Sunday, March 15, 2009

How to Beat Slavery

As was the style during the Democracy year (2006-2007: "Resolved, Democracy is over valued by the United States Government.") it is becoming common to label anything you don't like as "the other side". For example,

"Hitler was a ________________."

"Stalin was a ________________."

"Communism was ______________."

"The Founding Father's were ________."

The most common one is slavery. It is common tactic to label slavery (in particular the American kind) and argue it belongs to the other "ism" (most commonly pragmatism). Here is a free brief against that.

Slavery Brief: Why Slavery is Neither Idealistic, Nor Pragmatic
By Joe Laughon, Channel Islands Debate

Slavery is not idealistic.

1. Merely because slavery was upheld by some people’s convictions does not make the system idealistic. An ideal is defined as something that is an honorable or worthy principle or aim. (American Heritage Dictionary). Clearly holding other human beings in bondage is not an honorable or worthy principle, regardless of whether or not that some felt that way.
2. An Idealist is easily capable of opposing slavery. In fact most abolitionists, such as William Lloyd Garrison, John Brown, the Beechers and Rev. Elijah Stone were labeled, correctly, as idealists. In his newspaper, The Liberator, Garrison was quoted as such, “I am in earnest – I will not equivocate – I will not excuse – I will not retreat a single inch – AND I WILL BE HEARD.” (caps original). That hardly sounds like a pragmatist.

Slavery is not pragmatic.
The slave trade was incredibly inefficient. “Historians agree that hundreds of thousands, and probably millions of slaves perished over the course of 300 years during the rigors of the “Middle Passage” across the Atlantic Ocean. Estimates remain inevitably imprecise, but range as high as one third of the slave “cargo” who perished from disease or overcrowding during transport from Africa.”—Michael Medved. Most historians agree this contributed to the incredibly high price of slaves and a very inefficient pricing system due to a flaw ridden transportation phase.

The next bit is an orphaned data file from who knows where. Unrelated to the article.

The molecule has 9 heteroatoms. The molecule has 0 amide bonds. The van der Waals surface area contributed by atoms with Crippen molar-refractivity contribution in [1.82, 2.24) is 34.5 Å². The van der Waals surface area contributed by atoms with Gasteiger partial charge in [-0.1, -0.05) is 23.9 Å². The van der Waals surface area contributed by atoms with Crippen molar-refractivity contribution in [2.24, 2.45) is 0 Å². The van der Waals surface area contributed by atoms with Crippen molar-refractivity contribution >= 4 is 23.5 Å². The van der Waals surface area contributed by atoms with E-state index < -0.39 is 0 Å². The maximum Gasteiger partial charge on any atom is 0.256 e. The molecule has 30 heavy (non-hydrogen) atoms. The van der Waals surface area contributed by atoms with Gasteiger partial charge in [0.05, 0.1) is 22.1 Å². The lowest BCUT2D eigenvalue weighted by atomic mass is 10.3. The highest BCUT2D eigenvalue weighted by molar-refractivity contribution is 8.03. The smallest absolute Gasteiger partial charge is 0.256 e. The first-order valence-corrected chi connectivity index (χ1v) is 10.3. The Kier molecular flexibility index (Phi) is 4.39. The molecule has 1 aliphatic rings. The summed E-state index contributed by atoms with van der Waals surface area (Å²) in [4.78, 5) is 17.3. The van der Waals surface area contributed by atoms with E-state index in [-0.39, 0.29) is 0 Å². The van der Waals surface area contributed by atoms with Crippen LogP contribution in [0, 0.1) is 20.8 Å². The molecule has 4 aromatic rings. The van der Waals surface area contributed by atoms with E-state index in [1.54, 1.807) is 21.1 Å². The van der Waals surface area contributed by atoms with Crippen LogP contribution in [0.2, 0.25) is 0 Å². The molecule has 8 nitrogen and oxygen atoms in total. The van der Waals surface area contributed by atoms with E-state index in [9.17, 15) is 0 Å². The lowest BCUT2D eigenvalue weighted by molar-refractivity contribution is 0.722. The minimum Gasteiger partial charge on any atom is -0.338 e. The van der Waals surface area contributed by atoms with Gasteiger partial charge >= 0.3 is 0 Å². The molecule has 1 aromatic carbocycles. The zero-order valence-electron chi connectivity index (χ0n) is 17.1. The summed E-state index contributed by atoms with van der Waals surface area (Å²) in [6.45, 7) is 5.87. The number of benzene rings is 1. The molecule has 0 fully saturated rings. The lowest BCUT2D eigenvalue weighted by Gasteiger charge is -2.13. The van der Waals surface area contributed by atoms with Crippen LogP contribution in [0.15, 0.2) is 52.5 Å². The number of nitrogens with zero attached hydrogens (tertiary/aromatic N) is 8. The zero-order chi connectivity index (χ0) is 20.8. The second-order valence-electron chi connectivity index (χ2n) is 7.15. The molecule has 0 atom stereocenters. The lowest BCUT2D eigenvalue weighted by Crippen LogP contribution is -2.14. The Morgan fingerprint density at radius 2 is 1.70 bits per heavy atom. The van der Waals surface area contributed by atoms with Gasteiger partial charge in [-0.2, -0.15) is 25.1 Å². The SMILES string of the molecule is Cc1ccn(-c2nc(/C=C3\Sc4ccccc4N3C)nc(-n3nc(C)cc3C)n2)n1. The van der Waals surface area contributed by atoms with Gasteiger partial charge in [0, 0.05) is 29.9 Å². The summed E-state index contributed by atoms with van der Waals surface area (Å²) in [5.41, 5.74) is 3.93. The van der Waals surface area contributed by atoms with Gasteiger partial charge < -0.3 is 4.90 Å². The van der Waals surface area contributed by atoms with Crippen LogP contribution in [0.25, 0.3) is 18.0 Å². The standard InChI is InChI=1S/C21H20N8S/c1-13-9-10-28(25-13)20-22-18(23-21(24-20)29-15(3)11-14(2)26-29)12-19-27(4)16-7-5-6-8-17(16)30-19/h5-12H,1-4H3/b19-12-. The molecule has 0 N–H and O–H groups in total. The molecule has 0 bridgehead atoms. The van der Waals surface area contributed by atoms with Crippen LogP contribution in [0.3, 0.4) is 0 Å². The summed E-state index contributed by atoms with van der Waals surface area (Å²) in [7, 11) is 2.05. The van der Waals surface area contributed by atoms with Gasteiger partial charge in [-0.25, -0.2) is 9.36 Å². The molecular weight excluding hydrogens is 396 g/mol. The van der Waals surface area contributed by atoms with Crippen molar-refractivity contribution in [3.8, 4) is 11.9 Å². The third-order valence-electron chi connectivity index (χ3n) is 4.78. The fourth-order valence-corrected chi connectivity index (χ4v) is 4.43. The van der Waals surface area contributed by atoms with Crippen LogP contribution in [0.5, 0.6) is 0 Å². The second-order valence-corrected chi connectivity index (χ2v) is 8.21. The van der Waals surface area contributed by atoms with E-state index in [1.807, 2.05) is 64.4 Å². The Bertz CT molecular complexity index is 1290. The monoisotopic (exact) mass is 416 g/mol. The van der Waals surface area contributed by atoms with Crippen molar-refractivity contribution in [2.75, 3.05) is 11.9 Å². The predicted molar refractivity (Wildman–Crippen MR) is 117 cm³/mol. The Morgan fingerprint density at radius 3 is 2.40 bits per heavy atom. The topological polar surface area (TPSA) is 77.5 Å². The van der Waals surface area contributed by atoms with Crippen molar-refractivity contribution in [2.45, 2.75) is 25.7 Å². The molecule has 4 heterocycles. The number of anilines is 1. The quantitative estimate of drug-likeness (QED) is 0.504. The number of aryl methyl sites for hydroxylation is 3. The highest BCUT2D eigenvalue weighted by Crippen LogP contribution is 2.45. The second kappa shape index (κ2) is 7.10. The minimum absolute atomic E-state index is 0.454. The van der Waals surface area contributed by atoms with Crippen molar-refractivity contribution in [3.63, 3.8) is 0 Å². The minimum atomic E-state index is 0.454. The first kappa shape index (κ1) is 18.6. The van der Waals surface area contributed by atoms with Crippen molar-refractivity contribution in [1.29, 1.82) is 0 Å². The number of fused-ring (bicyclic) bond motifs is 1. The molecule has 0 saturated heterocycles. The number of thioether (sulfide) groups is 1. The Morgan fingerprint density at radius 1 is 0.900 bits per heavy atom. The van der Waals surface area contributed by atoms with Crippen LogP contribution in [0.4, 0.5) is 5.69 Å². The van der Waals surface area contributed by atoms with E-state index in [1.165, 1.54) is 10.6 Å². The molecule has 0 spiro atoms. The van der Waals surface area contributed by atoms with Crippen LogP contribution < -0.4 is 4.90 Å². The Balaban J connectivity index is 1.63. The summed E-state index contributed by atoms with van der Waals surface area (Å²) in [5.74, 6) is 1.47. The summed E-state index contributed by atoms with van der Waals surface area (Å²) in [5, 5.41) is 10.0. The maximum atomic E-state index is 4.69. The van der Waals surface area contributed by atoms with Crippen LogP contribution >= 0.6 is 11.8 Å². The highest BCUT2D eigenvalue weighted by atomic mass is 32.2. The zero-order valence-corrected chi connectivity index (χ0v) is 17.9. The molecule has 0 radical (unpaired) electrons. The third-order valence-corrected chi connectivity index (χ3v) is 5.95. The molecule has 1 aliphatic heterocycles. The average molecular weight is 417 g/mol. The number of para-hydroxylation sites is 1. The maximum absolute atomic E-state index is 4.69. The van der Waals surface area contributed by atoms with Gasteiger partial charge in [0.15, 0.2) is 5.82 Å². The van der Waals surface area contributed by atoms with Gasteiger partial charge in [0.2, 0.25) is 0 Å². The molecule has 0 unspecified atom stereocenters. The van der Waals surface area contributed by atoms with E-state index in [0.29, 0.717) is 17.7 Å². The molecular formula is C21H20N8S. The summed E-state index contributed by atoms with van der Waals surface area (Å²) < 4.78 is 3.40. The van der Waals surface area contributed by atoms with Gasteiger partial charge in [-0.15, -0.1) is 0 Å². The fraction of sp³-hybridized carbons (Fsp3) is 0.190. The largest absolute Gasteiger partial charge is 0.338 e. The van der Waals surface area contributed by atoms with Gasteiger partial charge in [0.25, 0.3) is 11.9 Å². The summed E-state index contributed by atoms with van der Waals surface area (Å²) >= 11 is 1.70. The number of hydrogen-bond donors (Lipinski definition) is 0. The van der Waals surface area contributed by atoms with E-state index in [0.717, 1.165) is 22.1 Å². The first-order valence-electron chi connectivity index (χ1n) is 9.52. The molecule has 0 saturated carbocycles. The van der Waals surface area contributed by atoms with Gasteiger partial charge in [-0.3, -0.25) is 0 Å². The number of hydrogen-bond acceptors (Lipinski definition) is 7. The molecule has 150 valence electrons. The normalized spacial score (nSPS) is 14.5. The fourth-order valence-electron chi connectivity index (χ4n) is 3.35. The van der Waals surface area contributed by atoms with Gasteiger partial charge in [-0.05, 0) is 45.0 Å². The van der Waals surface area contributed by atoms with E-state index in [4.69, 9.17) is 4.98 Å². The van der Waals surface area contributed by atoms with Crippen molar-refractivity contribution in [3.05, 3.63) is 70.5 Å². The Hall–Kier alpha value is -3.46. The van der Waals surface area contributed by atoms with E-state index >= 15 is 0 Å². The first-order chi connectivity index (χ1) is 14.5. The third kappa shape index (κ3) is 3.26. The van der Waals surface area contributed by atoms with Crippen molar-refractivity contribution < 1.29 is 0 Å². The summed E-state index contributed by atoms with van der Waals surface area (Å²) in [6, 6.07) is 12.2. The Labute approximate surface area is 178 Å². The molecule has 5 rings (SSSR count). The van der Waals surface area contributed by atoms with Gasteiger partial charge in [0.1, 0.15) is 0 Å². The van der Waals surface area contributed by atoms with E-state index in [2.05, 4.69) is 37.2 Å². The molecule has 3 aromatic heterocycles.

Slavery held back the American economy. Slavery results in a lack of industrialization, lack of diversification (which according to all economists is crucial to a healthy economy), and growth. Look to the American experience, “These states [the free states] (with dynamic banking centers in Philadelphia and Manhattan) quickly emerged as robust centers of commerce and manufacturing, greatly enriching themselves while the slave-based economies in the South languished by comparison. All analyses of Northern victory in the great sectional struggle highlights the vast advantages in terms of wealth and productivity in New England, the Mid-Atlantic States and the Midwest, compared to the relatively backward and impoverished states of the Confederacy. The notion that America based its wealth on slave labor hardly comports with the reality that for two hundred years since the founding of the Republic, by far the poorest and least developed section of the nation was precisely that region where slavery once prevailed.”

Slavery discourages a strong work ethic (and thus further harms not only an economy but a civil society). In the book Democracy in America, a French commentator notes the negative effects of slavery on a society and the observably positive consequences of a free labor society. “These contrasting effects of slavery and of freedom are easy to understand; they are enough to explain the differences between ancient civilization and modern. On the left bank of the Ohio work is connected with the idea of slavery, but on the right with well-being and progress; on the one side it is degrading, but on the other honorable; on the left bank no white laborers are to be found, for they would be afraid of being like the slaves; for work people must rely on the Negroes; but one will never see a man of leisure on the right bank: the white man’s intelligent activity is used for work of every sort.”
Slavery led to instability. A society that allows slavery is rarely prosperous and stable. Commonly these societies are plagued by division, disunity and slave revolts. Compare the North with its industrial strength versus the fear of slave revolts that gripped the South, not to mention the actual revolts in Virginia, Alabama and Louisiana. In addition societies such as Sparta, Rome and Saxon England realized that if they had abolished slavery they would either, a) not be busy putting down slave revolts (Spartacus, helots, Welsh serfs) and, b) their society would be better equipped to deal with threats (Spartans couldn’t go on lengthy military campaigns for fear of slave revolts, Saxons had to deal with Danish invasions and Welsh serf revolts. Also one can compare the West today, to the fringes of civilized society where slavery is tolerated. The West is clearly more prosperous and more stable than regions that tolerate slavery (ex. Eastern Europe, Africa, East Asia and parts of Latin America).

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